- If I can take care of it quickly now, then do it.
- Remain in the conversation I am in.
- Reject the myth of multitasking.
- Only take action items for the things that are critical.
Being at a soccer game for your kid while spending it on a conference call the entire time (something I have done) does not serve either well. It mostly leaves you completely feeling off-balance.
I constantly remind myself: If you prioritized what you are doing, then do it.
But most importantly, do not dishonor the person you are with, by showing them they are not as important as whatever just popped into your head or interrupted you. I have some great team members that have taught me the importance of this.
Protect Your Relationships
More than anything, I feel balanced when my relationships are healthy. Good relationships drive trust, and teams that trust do great things.
Whether it be at home, with my business team, or with my peers, when we are all moving in the same direction, then there is little wasted effort.
This requires honesty, a lot of communication, and a genuine feeling of respect and equality.
Be cognizant of what is important to those in your life. Every missed sporting event, every unanswered e-mail on something that your team worked on, every dinner not at home can damage your relationship.
Let those important know what you are thinking. This might mean a simple reply to an email that it may take you awhile to respond in-depth. Or, taking the time to have an explicit conversation about your priorities.
Be honest and humble, and be willing to accept the feedback of how this might affect them, and be willing to deal with it. This kind of transparency keeps trust, and shows those important to you by not pretending to be present when you are not.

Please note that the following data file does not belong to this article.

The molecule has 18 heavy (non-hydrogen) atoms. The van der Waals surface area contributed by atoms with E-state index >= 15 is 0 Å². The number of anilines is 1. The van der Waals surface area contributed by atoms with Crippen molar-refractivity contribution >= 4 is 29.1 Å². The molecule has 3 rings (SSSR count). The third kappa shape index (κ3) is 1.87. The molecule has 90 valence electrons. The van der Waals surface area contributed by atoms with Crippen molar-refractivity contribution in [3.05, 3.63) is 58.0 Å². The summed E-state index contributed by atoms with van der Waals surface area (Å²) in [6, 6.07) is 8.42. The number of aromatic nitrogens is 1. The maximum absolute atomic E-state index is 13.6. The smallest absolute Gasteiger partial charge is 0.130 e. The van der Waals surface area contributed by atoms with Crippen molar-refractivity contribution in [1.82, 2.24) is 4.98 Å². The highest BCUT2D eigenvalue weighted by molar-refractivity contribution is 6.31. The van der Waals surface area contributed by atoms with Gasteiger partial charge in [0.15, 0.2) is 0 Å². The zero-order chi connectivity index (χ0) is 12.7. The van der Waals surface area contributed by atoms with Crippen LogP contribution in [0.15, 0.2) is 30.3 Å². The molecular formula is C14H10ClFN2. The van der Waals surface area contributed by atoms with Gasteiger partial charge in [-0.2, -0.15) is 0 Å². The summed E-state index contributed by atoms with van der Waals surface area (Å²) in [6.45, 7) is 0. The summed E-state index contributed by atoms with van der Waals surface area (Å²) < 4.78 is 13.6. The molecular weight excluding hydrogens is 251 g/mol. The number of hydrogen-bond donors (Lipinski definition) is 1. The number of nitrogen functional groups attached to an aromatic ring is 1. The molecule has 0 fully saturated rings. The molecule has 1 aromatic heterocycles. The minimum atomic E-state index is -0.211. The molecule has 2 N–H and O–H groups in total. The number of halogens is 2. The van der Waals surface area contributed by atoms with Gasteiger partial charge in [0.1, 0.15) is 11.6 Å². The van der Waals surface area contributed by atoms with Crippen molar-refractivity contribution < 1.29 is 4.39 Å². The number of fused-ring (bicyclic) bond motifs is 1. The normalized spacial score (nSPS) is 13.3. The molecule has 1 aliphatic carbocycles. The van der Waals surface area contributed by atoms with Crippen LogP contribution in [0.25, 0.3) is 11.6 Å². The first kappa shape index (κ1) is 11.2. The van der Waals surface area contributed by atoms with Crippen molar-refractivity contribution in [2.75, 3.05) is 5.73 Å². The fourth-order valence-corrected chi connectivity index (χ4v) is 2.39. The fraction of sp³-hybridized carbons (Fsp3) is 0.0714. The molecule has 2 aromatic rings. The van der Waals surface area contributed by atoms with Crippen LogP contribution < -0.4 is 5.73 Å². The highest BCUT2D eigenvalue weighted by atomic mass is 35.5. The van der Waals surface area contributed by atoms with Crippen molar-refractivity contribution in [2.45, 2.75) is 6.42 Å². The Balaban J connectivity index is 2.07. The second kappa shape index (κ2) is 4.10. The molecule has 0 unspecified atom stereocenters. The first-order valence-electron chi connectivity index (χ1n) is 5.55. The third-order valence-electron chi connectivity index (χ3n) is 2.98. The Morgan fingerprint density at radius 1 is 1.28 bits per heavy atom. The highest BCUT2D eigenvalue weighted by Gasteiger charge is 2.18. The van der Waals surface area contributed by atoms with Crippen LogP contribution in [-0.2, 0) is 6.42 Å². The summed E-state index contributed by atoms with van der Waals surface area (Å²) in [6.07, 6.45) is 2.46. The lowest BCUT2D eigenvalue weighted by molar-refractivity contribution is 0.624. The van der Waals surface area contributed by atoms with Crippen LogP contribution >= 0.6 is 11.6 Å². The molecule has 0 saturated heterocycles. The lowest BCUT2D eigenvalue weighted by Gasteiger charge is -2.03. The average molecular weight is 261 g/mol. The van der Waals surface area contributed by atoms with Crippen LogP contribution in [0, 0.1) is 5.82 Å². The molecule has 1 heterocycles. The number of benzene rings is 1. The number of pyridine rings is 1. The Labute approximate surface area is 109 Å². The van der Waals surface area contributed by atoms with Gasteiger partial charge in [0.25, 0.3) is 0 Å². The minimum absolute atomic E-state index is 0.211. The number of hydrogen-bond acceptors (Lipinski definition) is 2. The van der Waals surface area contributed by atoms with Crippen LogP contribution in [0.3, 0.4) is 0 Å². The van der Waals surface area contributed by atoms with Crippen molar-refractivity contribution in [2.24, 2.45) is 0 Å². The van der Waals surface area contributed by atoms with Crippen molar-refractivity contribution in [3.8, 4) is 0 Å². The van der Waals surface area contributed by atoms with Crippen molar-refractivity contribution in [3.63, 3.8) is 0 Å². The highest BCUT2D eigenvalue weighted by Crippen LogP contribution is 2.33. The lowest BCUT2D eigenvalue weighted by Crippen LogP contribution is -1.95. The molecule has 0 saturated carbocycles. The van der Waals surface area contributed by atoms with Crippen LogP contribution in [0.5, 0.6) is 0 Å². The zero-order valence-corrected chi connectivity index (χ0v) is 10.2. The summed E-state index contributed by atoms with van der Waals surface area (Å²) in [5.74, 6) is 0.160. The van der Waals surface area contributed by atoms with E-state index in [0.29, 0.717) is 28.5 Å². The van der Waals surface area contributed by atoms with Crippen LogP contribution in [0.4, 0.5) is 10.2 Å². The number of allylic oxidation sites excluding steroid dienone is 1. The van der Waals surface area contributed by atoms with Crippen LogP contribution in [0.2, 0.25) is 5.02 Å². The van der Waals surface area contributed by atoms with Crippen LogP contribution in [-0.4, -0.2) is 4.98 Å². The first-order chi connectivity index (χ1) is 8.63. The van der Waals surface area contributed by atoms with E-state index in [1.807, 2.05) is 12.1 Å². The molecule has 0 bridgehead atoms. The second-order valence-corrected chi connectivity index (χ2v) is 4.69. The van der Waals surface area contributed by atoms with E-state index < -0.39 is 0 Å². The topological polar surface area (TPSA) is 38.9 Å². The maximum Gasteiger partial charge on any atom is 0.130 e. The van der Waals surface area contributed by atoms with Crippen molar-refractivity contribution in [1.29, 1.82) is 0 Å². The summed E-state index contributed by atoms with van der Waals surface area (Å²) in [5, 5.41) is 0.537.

For example, if you are at home, but still mentally at work, be explicit if you need time alone to finish a thought in your head. Conversely, if work calls you at home when they do not need you, have the strength to not answer or to end a call early without needing to be a hero for every request.
For me, I try to think of it as a matter of respect to those most important to me, both at work and at home. How do they deserve to be treated? How would I want to be treated?
Ultimately, you cannot do it all. If you truly want balance, you have to learn to say no.
When I get asked to do something new, I try to see if (a) I am the right person do it, (b) if I can do it immediately, (c) figure out when it needs to be done and what other commitments I have already made (d) offer alternatives.
Getting good at saying no, but offering alternatives, is an art that requires listening to the impact your decisions are having on the success of those around you. It also requires being honest about your plans, and helping people find answers without your direct involvement.
Don’t wait, start today. By being transparent and honest, you can keep your relationships whole, while you prioritize.
Be active and thoughtful in what you are prioritizing, beyond just responding to whatever seems most critical in the moment. If prioritization takes into account not just what emotionally feels most important today, but rather your long-term priorities and your relationships, you feel more whole.
I feel fortunate to have this level of transparency with my business partner, my spouse, my teams, and my clients. Ultimately, as a leader, it is up to you to “be the good.” Your team takes cues to your habits, and they spread quickly.
I would love to hear how you find balance.